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Late-Holocene savanna dynamics in the Amboseli Basin, Kenya

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Author(s)

  • Stephen M. Rucina
  • Veronica M. Muiruri
  • Laura Downton
  • Rob Marchant

Department/unit(s)

Publication details

JournalThe Holocene
DatePublished - Aug 2010
Issue number5
Volume20
Number of pages11
Pages (from-to)667-677
Original languageEnglish

Abstract

Pollen, microscopic charcoal and radiocarbon data are used to document changes in vegetation dynamics during the late Holocene from Namelok Swamp in the Amboseli Basin (Kenya). The data reveal changes in savanna vegetation composition driven by an interaction of climate change, anthropogenic and herbivore activities. The abundance of Celtis, Podocarpus and Syzygium reflects a relatively moist climate from around 3000 to 2400 cal. yr BP. Increased abundance of Acacia, Amaranthaceae/Chenopodiaceae and Poaceae suggest a drier and/or warmer climate from 2150 to around 1675 cal. yr BP. The expansion of Syzygium within the catchment and decrease in Amaranthaceae/Chenopodiaceae reflect a relatively wet phase from around 1675 to about 550 cal. yr BP - superimposed on this is a large increase in Poaceae from 1400 to 800 cal. yr BP indicative of a drier environment. The dominance of Amaranthaceae/Chenopodiaceae and Poaceae with an associated decrease in Syzygium from 550 cal. yr BP is thought to correspond to a drier climate. The uppermost samples, dating to the last 150 years, record a large increase in Acacia, Amaranthaceae/Chenopodiaceae and Poaceae with decrease in Syzygium and are attributed to recent land-use changes associated with increased sedentary settlement. The increased presence of Cannabis sativa, Cereal and Ricinus communis pollen, combined with charcoal in the sediment record, particularly from 2500 but more constantly from 1600 cal. yr BP, indicate a long history of human-ecosystem interaction in the Amboseli Basin that has implications for future management of the area.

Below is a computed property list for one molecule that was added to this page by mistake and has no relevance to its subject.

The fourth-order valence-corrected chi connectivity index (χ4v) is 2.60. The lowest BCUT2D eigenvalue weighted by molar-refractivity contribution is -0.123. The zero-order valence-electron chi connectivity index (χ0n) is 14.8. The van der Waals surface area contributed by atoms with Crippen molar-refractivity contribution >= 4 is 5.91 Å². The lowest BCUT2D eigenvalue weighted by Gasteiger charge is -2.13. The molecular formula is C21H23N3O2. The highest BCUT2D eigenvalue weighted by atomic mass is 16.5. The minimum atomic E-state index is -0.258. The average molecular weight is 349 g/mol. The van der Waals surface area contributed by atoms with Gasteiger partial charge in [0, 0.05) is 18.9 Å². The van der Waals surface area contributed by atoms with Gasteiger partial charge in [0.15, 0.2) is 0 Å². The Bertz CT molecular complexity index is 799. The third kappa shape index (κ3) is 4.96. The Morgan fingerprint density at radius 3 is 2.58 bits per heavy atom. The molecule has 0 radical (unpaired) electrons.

Research areas

  • Amboseli, charcoal, human impact, Kenya, pollen, savanna, EAST-AFRICA, CLIMATE-CHANGE, LAKE TANGANYIKA, HUMAN IMPACT, FOREST, VEGETATION, RECORD, SOUTHERN, HISTORY, UGANDA

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